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Really dumb Whidby Beta 2 Coding question about defaultbutton property

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    I got my copy of "ASP.NET 2.0 A Developer's Notebook" today and thought I'd actually get around to working through it and becoming more familiar with the Whidby release I installed a few weeks ago.

    A few pages in there's a really simple example (it's in VB like all the book's code but I'm just rewriting it in C# as I go along) to demonstrate setting a default button.

    It doesn't work!

    I can see the property's set but no matter which button I set as the default it's always the Cancel button that lights up in the UI as being the default one.

    Am I being REALLY dumb here or can someone confirm that even this basic functionality is broken in Whidby Beta 2?

    Here's the source code of the web form (really simple! It's on page 16 if you've got the book)

    <%@ Page Language="C#" AutoEventWireup="true" CodeFile="Default2.aspx.cs" Inherits="Default2" %>

    <!DOCTYPE html PUBLIC "-//W3C//DTD XHTML 1.1//EN" "">

    <html xmlns="" >

    <head runat="server">

    <title>Untitled Page</title>



    <form id="form1" runat="server" defaultbutton="btnSubmit" defaultfocus="txtEmail">



    <asp:TextBox ID="txtEmail" runat="server"></asp:TextBox><br />

    <br />


    <asp:TextBox ID="txtPassword" runat="server"></asp:TextBox>

    <br />

    <br />

    <asp:Button ID="btnCancel" runat="server" Text="Cancel" />

    <asp:Button ID="btnSubmit" runat="server" Text="Submit" /></div>




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    What does the generated XHTML look like?

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    Stitch 2.0

    irascian wrote:
    <asp:Button ID="btnSubmit" runat="server" Text="Submit" /></div>

    The first thing that jumps to mind:
    Where is that div opened??

    Don't know if it has anything to do with your behavior, but it seems strange...

    Nevermid..... just saw it...

  • User profile image

    I didn't really want to get into that, to be honest because what code gets generated is of little interest to the main point. Which is that the UI is plain wrong, and it's the UI I'm interested in because that's what end-users (not developers) look at. The highlighting of the wrong 'default' button  will totally confuse an end user.

    Just so you know the JavaScript generated fires the submit button not the cancel button but that's NOT what the UI is showing me will happen and it's not what the book screenshot is showing me (it shows the Submit button nicely highlighted).

    My point, if I have one other than a rant Wink, was that this is a really simple piece of code that has come from a very basic exercise - drop a couple of text strings a couple of text boxes and a couple of buttons on the design interface and set a property to get rid of "the bad old days" of having to write a lot of hacky client-side JavaScript code to set the focus to the right input field and allow the user to see a default button and just hit the ENTER key as if he had clicked on the default button.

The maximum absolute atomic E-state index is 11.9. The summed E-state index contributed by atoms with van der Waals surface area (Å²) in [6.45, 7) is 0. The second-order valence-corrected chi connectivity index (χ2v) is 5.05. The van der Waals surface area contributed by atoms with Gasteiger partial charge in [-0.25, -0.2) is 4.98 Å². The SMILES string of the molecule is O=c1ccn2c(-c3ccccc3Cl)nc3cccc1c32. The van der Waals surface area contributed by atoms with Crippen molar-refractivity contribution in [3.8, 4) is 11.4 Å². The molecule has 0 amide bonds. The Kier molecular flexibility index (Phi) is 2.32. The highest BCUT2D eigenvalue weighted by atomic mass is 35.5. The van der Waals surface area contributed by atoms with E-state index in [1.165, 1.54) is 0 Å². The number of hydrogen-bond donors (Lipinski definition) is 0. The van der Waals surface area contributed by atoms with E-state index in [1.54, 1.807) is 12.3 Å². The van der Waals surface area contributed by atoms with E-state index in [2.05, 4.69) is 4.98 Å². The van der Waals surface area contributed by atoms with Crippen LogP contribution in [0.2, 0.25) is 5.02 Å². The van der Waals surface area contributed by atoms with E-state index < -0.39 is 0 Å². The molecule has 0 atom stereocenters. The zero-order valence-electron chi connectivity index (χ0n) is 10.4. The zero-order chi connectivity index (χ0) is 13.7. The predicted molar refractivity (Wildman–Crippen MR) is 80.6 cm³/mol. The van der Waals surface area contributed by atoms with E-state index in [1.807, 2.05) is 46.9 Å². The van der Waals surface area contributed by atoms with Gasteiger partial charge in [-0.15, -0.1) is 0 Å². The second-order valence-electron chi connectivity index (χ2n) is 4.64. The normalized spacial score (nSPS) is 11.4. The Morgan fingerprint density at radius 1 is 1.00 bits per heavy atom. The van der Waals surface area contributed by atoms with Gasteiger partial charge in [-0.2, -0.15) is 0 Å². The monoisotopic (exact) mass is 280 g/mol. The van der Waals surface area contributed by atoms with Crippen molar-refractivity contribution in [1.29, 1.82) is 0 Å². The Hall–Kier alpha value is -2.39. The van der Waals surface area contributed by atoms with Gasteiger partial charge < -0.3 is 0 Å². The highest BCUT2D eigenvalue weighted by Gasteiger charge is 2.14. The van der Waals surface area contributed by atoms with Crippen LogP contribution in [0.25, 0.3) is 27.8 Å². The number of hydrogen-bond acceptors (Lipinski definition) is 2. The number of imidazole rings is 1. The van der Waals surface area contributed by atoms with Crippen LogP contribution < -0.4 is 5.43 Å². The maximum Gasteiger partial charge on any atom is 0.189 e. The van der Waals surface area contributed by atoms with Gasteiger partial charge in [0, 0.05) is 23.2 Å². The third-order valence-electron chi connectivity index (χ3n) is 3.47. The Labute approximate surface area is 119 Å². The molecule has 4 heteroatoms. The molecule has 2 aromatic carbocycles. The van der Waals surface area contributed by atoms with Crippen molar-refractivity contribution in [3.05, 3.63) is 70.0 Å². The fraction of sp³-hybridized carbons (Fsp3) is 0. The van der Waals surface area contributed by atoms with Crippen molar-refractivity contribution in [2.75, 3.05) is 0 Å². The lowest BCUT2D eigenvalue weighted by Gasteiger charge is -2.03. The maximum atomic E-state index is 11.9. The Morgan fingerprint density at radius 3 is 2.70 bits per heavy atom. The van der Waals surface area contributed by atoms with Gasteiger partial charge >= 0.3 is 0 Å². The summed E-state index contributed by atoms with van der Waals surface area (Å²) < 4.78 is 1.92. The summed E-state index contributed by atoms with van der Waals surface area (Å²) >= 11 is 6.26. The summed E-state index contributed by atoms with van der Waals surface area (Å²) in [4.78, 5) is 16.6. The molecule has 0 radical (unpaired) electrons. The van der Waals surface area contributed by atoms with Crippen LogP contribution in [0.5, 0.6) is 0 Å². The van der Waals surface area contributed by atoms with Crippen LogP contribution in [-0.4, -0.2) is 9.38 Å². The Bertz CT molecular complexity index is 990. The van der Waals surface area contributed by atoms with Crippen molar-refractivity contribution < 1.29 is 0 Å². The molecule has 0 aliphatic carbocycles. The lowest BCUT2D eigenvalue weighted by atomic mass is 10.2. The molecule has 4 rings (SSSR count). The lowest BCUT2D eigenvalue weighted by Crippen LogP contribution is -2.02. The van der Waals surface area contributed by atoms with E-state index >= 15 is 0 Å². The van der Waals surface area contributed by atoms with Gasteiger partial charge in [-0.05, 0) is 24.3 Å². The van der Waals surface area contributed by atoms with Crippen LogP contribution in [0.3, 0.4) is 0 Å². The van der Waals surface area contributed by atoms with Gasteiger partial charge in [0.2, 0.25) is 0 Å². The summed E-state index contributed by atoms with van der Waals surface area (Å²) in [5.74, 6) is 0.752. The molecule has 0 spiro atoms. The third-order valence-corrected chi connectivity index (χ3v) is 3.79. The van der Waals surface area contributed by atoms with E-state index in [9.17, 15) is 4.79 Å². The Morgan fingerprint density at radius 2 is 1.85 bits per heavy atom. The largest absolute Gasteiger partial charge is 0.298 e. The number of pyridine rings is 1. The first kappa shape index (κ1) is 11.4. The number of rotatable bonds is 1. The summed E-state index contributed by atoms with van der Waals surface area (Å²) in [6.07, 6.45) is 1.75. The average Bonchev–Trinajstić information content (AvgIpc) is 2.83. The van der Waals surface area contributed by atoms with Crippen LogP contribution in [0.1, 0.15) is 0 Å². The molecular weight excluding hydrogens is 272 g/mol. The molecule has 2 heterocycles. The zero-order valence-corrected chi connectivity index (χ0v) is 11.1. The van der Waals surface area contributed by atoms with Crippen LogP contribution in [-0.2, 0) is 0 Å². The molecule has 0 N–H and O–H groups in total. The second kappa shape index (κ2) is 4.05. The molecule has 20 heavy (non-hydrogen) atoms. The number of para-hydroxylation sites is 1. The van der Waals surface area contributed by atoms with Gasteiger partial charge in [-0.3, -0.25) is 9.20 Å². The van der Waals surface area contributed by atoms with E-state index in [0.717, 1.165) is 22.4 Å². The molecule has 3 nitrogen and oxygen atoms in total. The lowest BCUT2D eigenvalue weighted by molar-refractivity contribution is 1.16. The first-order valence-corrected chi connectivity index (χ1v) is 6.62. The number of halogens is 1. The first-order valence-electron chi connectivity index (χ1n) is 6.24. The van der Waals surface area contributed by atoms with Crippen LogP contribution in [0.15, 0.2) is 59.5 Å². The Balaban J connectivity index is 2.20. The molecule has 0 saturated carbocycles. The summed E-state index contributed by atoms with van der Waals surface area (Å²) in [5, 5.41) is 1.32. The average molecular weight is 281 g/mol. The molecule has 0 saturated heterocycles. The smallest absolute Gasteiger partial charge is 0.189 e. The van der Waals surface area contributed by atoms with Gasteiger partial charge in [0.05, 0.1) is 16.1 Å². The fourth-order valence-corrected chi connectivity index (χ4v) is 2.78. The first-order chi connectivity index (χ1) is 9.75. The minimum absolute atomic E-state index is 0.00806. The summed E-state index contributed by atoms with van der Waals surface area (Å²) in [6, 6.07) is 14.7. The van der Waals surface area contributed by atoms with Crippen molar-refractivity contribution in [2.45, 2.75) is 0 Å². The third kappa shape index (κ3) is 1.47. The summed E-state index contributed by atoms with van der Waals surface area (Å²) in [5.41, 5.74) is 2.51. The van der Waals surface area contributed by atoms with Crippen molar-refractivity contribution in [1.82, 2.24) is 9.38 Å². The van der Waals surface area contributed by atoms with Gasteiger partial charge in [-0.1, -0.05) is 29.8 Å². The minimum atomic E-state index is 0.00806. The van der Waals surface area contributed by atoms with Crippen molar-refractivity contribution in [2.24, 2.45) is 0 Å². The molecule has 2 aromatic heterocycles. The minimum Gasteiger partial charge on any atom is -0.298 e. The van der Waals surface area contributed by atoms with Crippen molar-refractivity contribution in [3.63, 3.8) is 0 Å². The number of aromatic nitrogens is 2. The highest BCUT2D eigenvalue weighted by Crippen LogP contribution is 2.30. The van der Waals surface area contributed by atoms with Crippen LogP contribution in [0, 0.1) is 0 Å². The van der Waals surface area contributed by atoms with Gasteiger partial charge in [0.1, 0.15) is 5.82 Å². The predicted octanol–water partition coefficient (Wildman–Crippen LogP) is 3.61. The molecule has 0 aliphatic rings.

Not much to ask for.

    But the UI gives totally the wrong idea of what will happen.

    Every new release from Microsoft I feel like Fox Mulder in the X-Files, repeating the mantra "I want to believe" but invariably I hit a really simple, really basic test within two minutes of looking at the product and find it hard to convince myself or anyone that there's any real quality control gone into the product when errors this basic are so obvious.

    This "bug" reminds me of my first encounter with .Net Windows Forms in the first beta when I dragged a label onto a form and a textbox onto a form and like most of my forms I chose the label to be right-aligned to abut onto the text box and chose a bold font. The end of the last character disappeared and could not be recovered because apparently nobody testing the product planned on having right-aligned bold text labels!  Yes there's a workaround (make the label left or middle-aligned and position it precisely, but why should I have to go through that grief?) Of course the bug was there in the final release, and still there in VS2003. This is pretty basic stuff not rocket science.

    The general impression of "quality control" left from experiences like this is very poor. Imagine you're doing a comparative analysis of products and you've got very limited time to do it. Bugs like the label alignment one and this one are very "in your face" and to me show poor QA.

    If you've seen that Monty Python sketch set in the restaurant where a punter goes completely over the top about a dirty spoon only to have John Cleese (or was it Eric Idle) enter and say the punchline "Thank goodness he didn't spot the greasy fork", I think this is where a Microsoftie enters stage left and says "Thank goodnes he didn't try and install Team Foundation Server" Wink

    On a happier note at least they've fixed the Windows Forms right-aligned bold label in Whidby Smiley

    Maybe they'll even fix Longhorn so that after you've told it you're in the UK and using English (UK) and a British keyboard it won't set the system clock to indicate you're in another part of the world completely!

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